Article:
A couple of teams, under increasing pressure because of injuries or bad results, have slipped into survival mode, digging in to grind out results. That's never going to be pretty. Still, that's the Columbus way at the moment, reliable in possession but still seeking a way forward on attack without playmaker Guillermo Barros Schelotto (now back in Argentina). FC Dallas will need to grind away for the summer, hoping to hang in long enough for Ferreira to find the field again. Vancouver took just four shots in seeking its first road point. (The Whitecaps got it in a 0-0 tie at Chicago, one of three scoreless draws.)
Further, the ongoing expansion initiative may have caught up with the league. Take a starter or two off each roster (through the expansion draft) and the product is bound to suffer.
Injuries are mounting for some. Colorado and Houston were each missing forwards, and creativity suffered greatly in the final third in their midweek match. Colorado is also an example of where the schedule is beginning to jam up some teams. Gary Smith's Rapids are doing what they can, but playing twice in a week on the road will always leave a team giddy with a draw on the backside. Sure enough, Smith's Rapids weren't too unhappy about their scoreless draw Saturday at New England.
Finally, we still have too many MLS referees married to the old-school ways, still determined not to call fouls. That was Baldomero Toledo at RFK, where a few more whistles could have helped open up match with lots of crashing about, but not enough silky-smooth play on the ball.
3. The next disciplinary matter: Marcos Mondaini's reckless lunge from behind at Real Salt Lake's Javier Morales is the latest moment of pause for MLS, which now has another (and perhaps trickier) suspension to consider. Two weeks ago, the retaliatory aspect was a critical factor for Brian Mullan, the Colorado midfielder who is serving a 10-game suspension for a tackle that broke Zakuani's leg.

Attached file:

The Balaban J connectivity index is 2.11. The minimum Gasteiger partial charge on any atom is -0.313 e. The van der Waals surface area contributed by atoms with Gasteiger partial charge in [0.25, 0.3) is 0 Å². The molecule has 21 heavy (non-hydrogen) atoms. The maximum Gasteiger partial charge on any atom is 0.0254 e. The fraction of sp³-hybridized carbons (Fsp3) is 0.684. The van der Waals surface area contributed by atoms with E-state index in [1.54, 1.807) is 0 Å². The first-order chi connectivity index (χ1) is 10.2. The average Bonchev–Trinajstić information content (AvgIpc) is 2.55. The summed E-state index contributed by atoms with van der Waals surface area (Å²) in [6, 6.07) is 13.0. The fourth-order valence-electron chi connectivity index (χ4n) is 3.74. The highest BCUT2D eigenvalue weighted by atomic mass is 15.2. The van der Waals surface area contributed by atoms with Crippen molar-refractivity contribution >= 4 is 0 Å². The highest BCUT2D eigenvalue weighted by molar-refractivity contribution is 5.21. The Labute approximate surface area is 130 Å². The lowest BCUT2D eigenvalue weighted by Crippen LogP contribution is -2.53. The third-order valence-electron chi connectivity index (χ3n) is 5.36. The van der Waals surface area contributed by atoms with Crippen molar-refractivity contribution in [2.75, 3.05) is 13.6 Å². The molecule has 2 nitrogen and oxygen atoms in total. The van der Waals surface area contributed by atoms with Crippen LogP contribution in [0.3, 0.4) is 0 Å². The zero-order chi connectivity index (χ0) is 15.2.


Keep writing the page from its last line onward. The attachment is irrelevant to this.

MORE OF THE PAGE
Mondaini's tackle was needless and unwise but didn't appear malicious. We'll see what the league does with this one, because the danger of a 10-game suspension was always the precedent, and here we are.
No one feels good about three talented players (Morales, Ferreira and Zakuani) suffering such horrible injury misfortune. But the truth is that MLS was probably lucky that this didn't happen before. The league is reaping what it has sown, unfortunately, for permitting physical play. In all honesty, tackles from behind happen every weekend in MLS. (So do elbow blows to head; get on that, MLS, or you'll soon be in crisis mode over that one, too.)
So, before anyone writes all this off as bad luck (that two of the league's top creators are now out of action), consider that statistically speaking, Ferreira and Morales have recently been the most likely figures to get injured. Ferreira led the league in fouls suffered last year. Morales was second.
4. Can the Andy Williams legend grow any larger? Real Salt Lake coach Jason Kreis, understandably somber in his postgame assessments following a hollow victory, hasn't said how he will restructure around Morales' absence. But you can bet Andy Williams will be a major part of it.
Real Salt Lake was Williams' sixth MLS address when he joined in 2004, so he really had not found his bearings in pro soccer. He certainly did in Utah, where he's now the only remaining player from the team's original roster. Later, fans bonded over his wife's battle with cancer, which also became an emotional rallying point for the club.
Two years ago, Williams was a big part of the MLS Cup-winning side. He's 34 now, but he buzzed around the field like a teenager recently when RSL needed something special in a CONCACAF Champions League quarterfinal.
They'll miss Morales, of course. If there is any silver lining, this is a chance for the Williams legend to grow just a little more.
5. Team of the Week:
Goalkeeper: Bouna Coundoul (New York)
Defenders: Mamadou Danso (Portland), Tim Ream (New York), Josip Mikulic (Chicago), Rich Balchan (Columbus).
Midfielders: Landon Donovan (L.A. Galaxy), David Beckham (L.A. Galaxy), Jeff Larentowicz (Colorado), Osvaldo Alonso (Seattle).
Forward: Joao Plata (Toronto), Thierry Henry (New York).